- The cost of living has risen substantially over the past year.
- Retirees on a fixed income may be struggling in light of higher expenses.
Inflation is impacting retirees, too. Here's how to manage it.
Many of us are feeling the financial crunch as inflation rears its ugly head and makes everyday expenses cost more. But as difficult as it may be for workers to absorb those higher costs, it may be even tougher for retirees.
Retirees commonly live on a fixed income. Often, that income consists largely, or even solely, of Social Security.
This year, the average senior on Social Security is in line to receive $1,657 a month. That accounts for the 5.9% cost-of-living adjustment that recipients got going into 2022.
But that 5.9% increase is already failing to keep up with inflation. In December, the Consumer Price Index, which measures fluctuations in the cost of consumer goods, was up 7% from the previous year. And some experts warn inflation could get worse before it gets better, leaving retirees in a tight spot.
If you're retired and don't have much money in a savings account or IRA to help cover your higher costs, then you may need to make some adjustments to cope with rising expenses. Here are three things you may want to do.
1. Work part-time
There's an abundance of open jobs these days, and many industries are eager to hire. You may have a relatively easy time picking up part-time work.
That said, if you're older, you may not want to take a job that forces you to interact with people due to COVID-related concerns. If that's the case, you can seek out opportunities that can be done remotely, or in an outdoor setting. If you have the energy for walking dogs, for example, that's a good way to get exercise and earn a little cash. Otherwise, you can look at jobs like telemarketing or data entry from home.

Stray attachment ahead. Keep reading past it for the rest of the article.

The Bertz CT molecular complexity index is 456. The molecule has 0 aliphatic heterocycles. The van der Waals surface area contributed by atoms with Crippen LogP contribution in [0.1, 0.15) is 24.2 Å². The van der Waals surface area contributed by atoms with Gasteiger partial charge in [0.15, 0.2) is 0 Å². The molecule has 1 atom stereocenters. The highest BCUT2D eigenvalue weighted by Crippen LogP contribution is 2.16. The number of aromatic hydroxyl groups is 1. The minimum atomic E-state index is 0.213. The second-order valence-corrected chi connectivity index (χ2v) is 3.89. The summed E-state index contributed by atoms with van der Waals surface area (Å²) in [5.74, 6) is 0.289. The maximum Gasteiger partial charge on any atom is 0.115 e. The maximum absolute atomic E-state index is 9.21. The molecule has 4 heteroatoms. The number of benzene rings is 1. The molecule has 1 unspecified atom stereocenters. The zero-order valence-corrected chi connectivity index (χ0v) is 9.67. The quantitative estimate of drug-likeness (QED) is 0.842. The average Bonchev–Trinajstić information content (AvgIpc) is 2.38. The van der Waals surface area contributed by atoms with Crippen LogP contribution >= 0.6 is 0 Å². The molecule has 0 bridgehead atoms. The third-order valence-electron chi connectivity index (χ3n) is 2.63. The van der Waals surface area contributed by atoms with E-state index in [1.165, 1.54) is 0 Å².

There are two expenses that tend to eat up seniors' income the most. One is healthcare, and you may not have much wiggle room there. The other is housing, and if you're living in a larger home, downsizing is something you may want to consider.
If you no longer have a mortgage on your home (or even if you do), you might manage to sell it at a nice profit, especially given today's home values. You can then use your sale proceeds to buy a less expensive home and tap the remainder of that cash to cover living costs. Plus, by downsizing, you might lower your utility costs, property taxes, and insurance premiums, freeing up more money for other bills.
If you're mostly living on Social Security, there are some parts of the country where those benefits will go further than others. It could pay to relocate to a less expensive part of the country if you're struggling to keep up with your bills.
Of course, there's a cost to picking up and moving -- one you'll need to consider before deciding to upend your life and restart it elsewhere. But we don't know how long inflation levels will remain high, and making that initial investment could set you up to eke out savings for years after the fact.
Rampant inflation is a tough thing to cope with, no matter what stage of life you're in. But if you're retired and are struggling, it pays to consider these changes to compensate for the fact that the cost of living keeps going nowhere but up.
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